However, the court granted the motion to quash Mr. Sanghani’s subpoena, because the defendant’s assertions that his production in response to a motion to compel was incomplete was of a general nature, and there had been no showing of any defect in his response.
Attorney Client Privilege
The court was not persuaded by plaintiffs arguments that because he used his mother’s computer occasionally and continued to use her computer to access his email accounts as well as to transact business, including reading correspondence from his attorneys and reviewing their work product, the communications are privileged. The court noted that Mrs. Hoover did not make any such objections, and that the failure to follow the Federal Rules of Civil Procedure may result in waiver of the attorney-client privilege and/or work-product protection. The court was not convinced that a search protocol could not be designed that would enable the exclusion of any document where privilege was claimed.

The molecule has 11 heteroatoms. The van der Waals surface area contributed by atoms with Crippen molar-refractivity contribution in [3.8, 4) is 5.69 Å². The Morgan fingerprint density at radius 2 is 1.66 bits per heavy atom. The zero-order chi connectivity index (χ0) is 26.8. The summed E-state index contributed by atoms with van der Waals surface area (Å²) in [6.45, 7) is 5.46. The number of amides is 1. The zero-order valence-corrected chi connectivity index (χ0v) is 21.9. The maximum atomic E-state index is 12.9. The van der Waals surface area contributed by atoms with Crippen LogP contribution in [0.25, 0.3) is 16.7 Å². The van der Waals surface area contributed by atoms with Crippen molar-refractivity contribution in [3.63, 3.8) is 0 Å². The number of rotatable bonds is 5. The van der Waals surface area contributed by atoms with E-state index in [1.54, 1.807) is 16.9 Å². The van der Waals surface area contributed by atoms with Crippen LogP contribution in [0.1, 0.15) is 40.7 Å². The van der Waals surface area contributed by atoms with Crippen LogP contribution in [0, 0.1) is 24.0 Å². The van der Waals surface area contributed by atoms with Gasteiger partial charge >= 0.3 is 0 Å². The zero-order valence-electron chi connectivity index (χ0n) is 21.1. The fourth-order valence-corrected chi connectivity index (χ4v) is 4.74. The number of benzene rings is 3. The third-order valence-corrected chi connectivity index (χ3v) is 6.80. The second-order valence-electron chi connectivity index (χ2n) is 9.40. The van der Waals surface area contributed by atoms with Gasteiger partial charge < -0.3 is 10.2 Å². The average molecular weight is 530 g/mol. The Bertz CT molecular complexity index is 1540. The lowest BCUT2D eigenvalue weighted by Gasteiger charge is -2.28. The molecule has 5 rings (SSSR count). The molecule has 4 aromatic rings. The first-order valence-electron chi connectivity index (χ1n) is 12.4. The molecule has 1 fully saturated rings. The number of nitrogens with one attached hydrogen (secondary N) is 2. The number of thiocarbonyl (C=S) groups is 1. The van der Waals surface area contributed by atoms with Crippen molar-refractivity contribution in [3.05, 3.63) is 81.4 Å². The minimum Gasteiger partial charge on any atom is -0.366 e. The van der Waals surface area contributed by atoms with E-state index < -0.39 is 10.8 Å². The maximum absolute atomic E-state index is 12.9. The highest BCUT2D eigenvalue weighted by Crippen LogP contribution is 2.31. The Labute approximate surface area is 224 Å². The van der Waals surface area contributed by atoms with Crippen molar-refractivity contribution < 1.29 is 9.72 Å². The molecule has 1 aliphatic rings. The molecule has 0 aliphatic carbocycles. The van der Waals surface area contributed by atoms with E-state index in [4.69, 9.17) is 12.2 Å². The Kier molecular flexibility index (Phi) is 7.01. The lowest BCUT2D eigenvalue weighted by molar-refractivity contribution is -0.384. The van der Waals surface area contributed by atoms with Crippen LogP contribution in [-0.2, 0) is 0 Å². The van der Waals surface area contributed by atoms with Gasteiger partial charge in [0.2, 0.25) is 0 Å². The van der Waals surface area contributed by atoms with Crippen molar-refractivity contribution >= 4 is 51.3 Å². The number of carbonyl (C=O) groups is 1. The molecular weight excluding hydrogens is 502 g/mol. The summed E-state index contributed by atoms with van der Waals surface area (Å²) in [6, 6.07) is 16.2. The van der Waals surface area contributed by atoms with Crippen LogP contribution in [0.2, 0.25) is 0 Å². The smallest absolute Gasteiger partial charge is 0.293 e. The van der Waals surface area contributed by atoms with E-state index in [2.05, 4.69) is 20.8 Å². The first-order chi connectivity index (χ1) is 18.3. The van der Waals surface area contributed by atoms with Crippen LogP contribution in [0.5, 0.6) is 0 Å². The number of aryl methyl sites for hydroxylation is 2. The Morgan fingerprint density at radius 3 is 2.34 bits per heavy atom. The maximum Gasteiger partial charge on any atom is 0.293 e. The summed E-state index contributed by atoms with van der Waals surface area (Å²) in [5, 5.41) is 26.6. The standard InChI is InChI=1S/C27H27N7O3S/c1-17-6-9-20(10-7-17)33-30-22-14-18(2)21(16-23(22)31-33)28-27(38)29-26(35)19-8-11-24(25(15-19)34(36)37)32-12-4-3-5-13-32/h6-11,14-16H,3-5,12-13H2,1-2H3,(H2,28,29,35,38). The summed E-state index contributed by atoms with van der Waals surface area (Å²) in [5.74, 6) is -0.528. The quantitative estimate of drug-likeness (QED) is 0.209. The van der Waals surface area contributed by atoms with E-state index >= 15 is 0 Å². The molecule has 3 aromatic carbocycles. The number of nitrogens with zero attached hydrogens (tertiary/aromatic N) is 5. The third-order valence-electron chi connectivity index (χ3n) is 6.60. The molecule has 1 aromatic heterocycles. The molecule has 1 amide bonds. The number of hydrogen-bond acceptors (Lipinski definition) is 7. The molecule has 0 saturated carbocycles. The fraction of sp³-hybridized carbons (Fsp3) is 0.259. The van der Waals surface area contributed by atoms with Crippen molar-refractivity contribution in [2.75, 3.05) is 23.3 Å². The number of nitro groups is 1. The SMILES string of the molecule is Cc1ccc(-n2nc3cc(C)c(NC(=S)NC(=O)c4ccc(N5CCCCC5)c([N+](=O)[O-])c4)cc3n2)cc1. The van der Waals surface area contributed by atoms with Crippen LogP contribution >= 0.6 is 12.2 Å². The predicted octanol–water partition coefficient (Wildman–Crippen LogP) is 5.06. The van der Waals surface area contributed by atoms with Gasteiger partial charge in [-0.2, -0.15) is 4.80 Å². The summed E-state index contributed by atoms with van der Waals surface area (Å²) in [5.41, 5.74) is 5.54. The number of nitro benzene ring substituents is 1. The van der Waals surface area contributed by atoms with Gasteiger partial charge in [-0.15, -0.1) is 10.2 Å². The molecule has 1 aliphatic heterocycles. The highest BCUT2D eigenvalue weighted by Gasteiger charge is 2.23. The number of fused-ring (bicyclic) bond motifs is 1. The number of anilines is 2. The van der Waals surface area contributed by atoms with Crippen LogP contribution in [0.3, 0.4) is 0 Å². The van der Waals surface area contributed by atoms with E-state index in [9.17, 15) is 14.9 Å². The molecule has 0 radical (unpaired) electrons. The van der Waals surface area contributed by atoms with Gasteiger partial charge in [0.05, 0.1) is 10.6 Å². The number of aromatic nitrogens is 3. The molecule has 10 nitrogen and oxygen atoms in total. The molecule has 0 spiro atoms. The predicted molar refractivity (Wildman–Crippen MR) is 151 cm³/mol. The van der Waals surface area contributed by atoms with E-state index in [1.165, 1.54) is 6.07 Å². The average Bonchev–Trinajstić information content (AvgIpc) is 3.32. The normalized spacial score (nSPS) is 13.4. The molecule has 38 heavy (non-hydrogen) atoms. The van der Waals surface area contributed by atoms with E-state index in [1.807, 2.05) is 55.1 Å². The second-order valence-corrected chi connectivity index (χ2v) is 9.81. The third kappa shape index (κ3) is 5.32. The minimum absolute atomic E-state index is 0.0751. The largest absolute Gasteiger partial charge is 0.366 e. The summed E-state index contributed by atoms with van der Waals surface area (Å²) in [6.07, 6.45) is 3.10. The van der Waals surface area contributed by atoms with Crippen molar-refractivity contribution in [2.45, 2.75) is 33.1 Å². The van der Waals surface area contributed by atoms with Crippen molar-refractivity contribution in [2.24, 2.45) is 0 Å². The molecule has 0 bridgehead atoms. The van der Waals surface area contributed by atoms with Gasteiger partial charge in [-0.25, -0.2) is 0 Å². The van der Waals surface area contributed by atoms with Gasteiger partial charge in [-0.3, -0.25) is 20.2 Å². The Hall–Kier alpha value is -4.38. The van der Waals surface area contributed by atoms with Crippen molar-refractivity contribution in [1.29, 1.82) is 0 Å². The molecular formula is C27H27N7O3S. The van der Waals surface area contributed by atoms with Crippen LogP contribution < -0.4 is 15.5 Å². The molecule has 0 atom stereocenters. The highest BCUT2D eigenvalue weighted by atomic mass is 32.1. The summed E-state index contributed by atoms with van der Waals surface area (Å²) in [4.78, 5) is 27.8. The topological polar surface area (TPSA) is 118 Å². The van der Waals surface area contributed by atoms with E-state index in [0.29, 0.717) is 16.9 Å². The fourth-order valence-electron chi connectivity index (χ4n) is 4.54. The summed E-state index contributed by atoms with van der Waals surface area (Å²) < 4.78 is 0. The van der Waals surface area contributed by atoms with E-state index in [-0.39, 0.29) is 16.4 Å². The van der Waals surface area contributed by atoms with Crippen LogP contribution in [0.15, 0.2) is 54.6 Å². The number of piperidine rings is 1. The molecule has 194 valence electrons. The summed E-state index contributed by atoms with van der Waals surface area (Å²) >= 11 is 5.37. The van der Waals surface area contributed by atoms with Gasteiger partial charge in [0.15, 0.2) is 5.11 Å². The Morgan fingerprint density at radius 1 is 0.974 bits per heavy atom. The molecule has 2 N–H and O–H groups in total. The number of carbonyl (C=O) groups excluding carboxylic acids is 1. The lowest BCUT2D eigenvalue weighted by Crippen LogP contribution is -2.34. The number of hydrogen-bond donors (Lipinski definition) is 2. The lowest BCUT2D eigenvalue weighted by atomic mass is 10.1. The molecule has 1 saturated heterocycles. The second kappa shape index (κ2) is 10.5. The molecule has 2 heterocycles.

Plaintiff proposed a four part protocol: 1. Florida Hydro must produce a search protocol in advance of the inspection to be reviewed and approved by the Court; 2. Florida Hydro must prepare a confidentiality agreement prior to the inspection; 3. The third-party witness whose laptop is subject to the inspection shall be present during the inspection; and 4. Florida Hydro must reimburse the third party witness for all of the inspection costs, including attorney’s fees associated with same and for any damages caused by the inspection.
The court declined to accept the specific proposal, but did agree that the establishment of a protocol was appropriate, and set a deadline for an agreement between the two parties.